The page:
In Search of Better Stories

Do you have what it takes to be a Pioneer?

     I’ve always considered myself a pioneer, and I’ve never been overly averse to risk and more prone than your average bear to leave comfort and security to pursue an unknown path. But how much of a pioneer am I truly when I stack myself up against some real pioneers?

     In this book, I met the Cutler and Putnam families and a handful of others, who, after the American Revolutionary war, were among the first to expand westward into the vast untouched regions northwest of the Ohio river. This massive chunk of land, spanning five states today, was the prize for victory over the British.

     What I love about this book is its constant use of diaries, journals and letters from the pioneers themselves. I didn’t just learn about pioneer life’s hardships, adventures, and challenges; I experienced them through the very words and thoughts of the pioneers themselves. As someone who has been faithfully journaling for over 35 years, it was a thrill to peek into the lives of these courageous souls from 230 years ago through the very words they left behind.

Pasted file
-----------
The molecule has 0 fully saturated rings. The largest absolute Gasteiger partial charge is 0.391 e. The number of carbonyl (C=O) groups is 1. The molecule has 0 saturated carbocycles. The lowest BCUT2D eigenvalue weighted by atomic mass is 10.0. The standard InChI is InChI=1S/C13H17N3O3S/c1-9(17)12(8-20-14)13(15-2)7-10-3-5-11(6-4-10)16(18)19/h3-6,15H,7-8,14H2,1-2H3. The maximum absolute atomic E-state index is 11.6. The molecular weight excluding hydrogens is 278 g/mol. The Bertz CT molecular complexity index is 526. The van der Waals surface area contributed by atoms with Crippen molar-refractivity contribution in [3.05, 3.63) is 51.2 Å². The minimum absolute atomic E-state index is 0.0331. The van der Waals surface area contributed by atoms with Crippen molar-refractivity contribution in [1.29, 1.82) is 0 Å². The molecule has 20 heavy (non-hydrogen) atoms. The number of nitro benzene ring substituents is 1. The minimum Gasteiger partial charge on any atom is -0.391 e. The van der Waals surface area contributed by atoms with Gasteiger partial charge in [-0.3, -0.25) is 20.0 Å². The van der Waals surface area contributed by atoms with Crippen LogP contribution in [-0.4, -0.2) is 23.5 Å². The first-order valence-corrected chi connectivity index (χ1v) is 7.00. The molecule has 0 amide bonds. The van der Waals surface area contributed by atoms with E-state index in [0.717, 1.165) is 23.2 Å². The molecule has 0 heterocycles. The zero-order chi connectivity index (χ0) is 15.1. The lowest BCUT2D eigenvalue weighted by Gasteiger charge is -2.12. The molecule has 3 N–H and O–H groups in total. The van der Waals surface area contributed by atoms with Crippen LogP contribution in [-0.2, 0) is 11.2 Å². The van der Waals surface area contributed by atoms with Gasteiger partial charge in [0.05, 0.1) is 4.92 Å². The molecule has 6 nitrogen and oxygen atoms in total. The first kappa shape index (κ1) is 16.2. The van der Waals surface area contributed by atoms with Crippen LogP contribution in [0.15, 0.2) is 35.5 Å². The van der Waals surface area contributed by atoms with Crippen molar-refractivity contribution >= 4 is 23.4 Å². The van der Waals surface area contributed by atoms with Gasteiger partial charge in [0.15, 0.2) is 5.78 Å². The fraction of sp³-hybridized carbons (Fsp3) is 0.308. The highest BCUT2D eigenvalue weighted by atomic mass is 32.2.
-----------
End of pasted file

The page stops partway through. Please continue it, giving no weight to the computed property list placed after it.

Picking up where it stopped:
Pioneers vs Indians

     The pioneers coming down through New England utilizing the Ohio company had a charter that promised not to take native land, have no enslaved people and promote education, religious freedom and morality. For 1790 the document is way ahead of its time, but sadly the Indian wars still happened.

     What was that season of struggle like through the eyes of the pioneers? As I read one first-hand account after another hurriedly scratched into a journal or mailed in letters to loved ones back east, there is only one word that aptly describes the experience — Terror.